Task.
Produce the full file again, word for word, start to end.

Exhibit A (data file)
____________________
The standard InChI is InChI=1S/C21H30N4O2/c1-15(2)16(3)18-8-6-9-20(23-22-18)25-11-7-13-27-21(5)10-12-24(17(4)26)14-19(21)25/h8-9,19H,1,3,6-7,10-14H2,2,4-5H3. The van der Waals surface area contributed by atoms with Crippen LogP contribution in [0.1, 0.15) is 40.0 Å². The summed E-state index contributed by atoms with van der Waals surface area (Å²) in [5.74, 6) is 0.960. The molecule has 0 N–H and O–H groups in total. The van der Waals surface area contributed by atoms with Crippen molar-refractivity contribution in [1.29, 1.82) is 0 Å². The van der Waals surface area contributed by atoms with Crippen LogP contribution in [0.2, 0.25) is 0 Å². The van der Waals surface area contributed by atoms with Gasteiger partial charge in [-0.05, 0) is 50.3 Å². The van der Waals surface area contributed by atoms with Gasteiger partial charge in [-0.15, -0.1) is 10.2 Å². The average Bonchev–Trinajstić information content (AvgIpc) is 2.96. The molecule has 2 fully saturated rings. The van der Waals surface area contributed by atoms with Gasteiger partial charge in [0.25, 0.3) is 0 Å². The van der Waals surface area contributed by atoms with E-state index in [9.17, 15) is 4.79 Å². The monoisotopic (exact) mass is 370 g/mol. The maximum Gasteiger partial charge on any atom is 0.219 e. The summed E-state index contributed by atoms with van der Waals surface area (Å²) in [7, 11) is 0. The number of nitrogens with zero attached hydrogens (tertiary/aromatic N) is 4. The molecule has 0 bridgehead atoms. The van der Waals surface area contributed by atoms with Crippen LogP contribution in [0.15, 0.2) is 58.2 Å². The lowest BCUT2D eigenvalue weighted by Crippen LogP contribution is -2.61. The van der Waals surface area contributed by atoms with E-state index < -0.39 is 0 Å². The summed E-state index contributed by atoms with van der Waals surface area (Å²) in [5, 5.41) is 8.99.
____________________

The standard InChI is InChI=1S/C21H30N4O2/c1-15(2)16(3)18-8-6-9-20(23-22-18)25-11-7-13-27-21(5)10-12-24(17(4)26)14-19(21)25/h8-9,19H,1,3,6-7,10-14H2,2,4-5H3. The van der Waals surface area contributed by atoms with Crippen LogP contribution in [0.1, 0.15) is 40.0 Å². The summed E-state index contributed by atoms with van der Waals surface area (Å²) in [5.74, 6) is 0.960. The molecule has 0 N–H and O–H groups in total. The van der Waals surface area contributed by atoms with Crippen molar-refractivity contribution in [1.29, 1.82) is 0 Å². The van der Waals surface area contributed by atoms with Crippen LogP contribution in [0.2, 0.25) is 0 Å². The van der Waals surface area contributed by atoms with Gasteiger partial charge in [-0.05, 0) is 50.3 Å². The van der Waals surface area contributed by atoms with Gasteiger partial charge in [-0.15, -0.1) is 10.2 Å². The average Bonchev–Trinajstić information content (AvgIpc) is 2.96. The molecule has 2 fully saturated rings. The van der Waals surface area contributed by atoms with Gasteiger partial charge in [0.25, 0.3) is 0 Å². The van der Waals surface area contributed by atoms with E-state index in [9.17, 15) is 4.79 Å². The monoisotopic (exact) mass is 370 g/mol. The maximum Gasteiger partial charge on any atom is 0.219 e. The summed E-state index contributed by atoms with van der Waals surface area (Å²) in [7, 11) is 0. The number of nitrogens with zero attached hydrogens (tertiary/aromatic N) is 4. The molecule has 0 bridgehead atoms. The van der Waals surface area contributed by atoms with Crippen LogP contribution in [0.15, 0.2) is 58.2 Å². The lowest BCUT2D eigenvalue weighted by Crippen LogP contribution is -2.61. The van der Waals surface area contributed by atoms with E-state index < -0.39 is 0 Å². The summed E-state index contributed by atoms with van der Waals surface area (Å²) in [5, 5.41) is 8.99.